The present research has the following shortcomings and needs attention. First, the design of this study is a cross-sectional study, so it cannot get the exact causal relationship because of the nature of the cross-sectional design. Second, the findings can be generalized to Chinese non-obese people with only a normal range of LDL-c. The relationship of SUA/Scr ratio on NAFLD might be different in participants with BMI > 25 or LDL-c > 3.12 mmol/L. In the future, we can consider designing our studies and collecting all the participants, including normal weight and obese patients, with normal and abnormal LDL-c levels. Therefore, we can explore the relationship between the SUA/Scr ratio and NAFLD at different BMI and LDL-c levels. Third, as with all observational studies, although known potential confounders such as blood pressure, FPG, and TG were controlled, there may still be uncontrolled or unmeasured confounders, such as antihypertensive, lipid-lowering, uric acid, or antidiabetic agents. However, the authors calculated the E-value to quantify the potential impact of unmeasured confounders and found that unmeasured confounders were unlikely to explain the results. In addition, when we design our research in the future, we can consider designing our studies and collecting more variables, including antihypertensive, lipid-lowering, SUA-lowering, or antidiabetic agents, waist circumference, hip circumference, serum insulin, etc. Therefore, we can explore the relationship between the SUA/Scr ratio and NAFLD, considering the effect of the medicine on SUA/Scr. We could also compare the diagnostic or predictive value of different models for NAFLD, such as fatty liver index (FLI), ZJU index, and hepatic steatosis index (HIS). Finally, in this study, the diagnosis of NAFLD was made by ultrasonography rather than biopsy. This might have reduced the accuracy of the results. Furthermore, ultrasonography cannot differentiate steatosis from steatohepatitis. However, ultrasonography to diagnose NAFLD has been widely used in epidemiological studies .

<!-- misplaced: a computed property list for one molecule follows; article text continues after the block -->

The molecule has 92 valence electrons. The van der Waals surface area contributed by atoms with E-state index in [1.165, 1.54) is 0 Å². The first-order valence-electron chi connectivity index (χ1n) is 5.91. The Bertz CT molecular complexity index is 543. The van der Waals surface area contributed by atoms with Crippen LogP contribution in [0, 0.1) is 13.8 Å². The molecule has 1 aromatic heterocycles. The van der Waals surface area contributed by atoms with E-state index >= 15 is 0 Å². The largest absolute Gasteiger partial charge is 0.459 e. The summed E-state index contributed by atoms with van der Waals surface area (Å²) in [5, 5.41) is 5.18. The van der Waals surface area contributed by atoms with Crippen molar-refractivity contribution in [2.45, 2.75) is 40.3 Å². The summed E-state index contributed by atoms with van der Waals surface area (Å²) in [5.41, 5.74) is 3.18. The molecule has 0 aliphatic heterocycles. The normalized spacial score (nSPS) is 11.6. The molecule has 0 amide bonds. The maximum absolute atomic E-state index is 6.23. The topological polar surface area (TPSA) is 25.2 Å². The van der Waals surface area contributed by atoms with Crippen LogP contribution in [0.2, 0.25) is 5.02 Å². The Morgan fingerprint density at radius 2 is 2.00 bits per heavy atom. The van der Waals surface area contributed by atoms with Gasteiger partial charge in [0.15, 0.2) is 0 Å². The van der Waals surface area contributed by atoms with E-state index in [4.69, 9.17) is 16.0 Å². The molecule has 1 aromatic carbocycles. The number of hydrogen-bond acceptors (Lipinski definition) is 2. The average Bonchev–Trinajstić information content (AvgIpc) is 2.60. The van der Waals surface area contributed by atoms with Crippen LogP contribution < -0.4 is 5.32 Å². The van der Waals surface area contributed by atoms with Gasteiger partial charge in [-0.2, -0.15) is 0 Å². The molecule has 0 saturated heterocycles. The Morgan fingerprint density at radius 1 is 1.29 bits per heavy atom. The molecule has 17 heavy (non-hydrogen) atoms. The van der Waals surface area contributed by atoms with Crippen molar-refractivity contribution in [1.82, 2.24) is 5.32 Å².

This study demonstrates an independent positive association between the SUA/Scr ratio and NAFLD in Chinese non-obese people with a normal range of low-density lipoprotein cholesterol. There is also a non-linear relationship between the SUA/Scr ratio and NAFLD in participants with normal kidney function, and the SUA/Scr ratio is strongly related to NAFLD when SUA/Scr ratio is less than 4.425. This result is expected to provide a reference for the clinicians to control SUA/Scr ratio. It makes sense to reduce the SUA/Scr ratio level could reduce the risk of NAFLD no matter in patients with impaired or normal kidney function. In addition, the SUA/Scr ratio has a certain reference value for determining NAFLD. When the SUA/Scr ratio is lower than 3.776, there is tremendous clinical confidence in identifying a patient as low-risk NAFLD without requiring further clarification by ultrasonography.
Availability of data and materials
Data can be downloaded from the ‘DATADRYAD’ database (www.Datadryad.org).
Non-alcoholic fatty liver disease
Fasting plasma glucose
Body mass index
Serum uric acid
- SUA/Scr ratio:
Serum uric acid-to-creatinine ratio
Serum urea nitrogen
High-density lipoprotein cholesterol
Low-density lipoprotein cholesterol
Type 2 diabetes mellitus
Chronic obstructive pulmonary disease
Generalized additive model
Chronic kidney disease
World Health Organization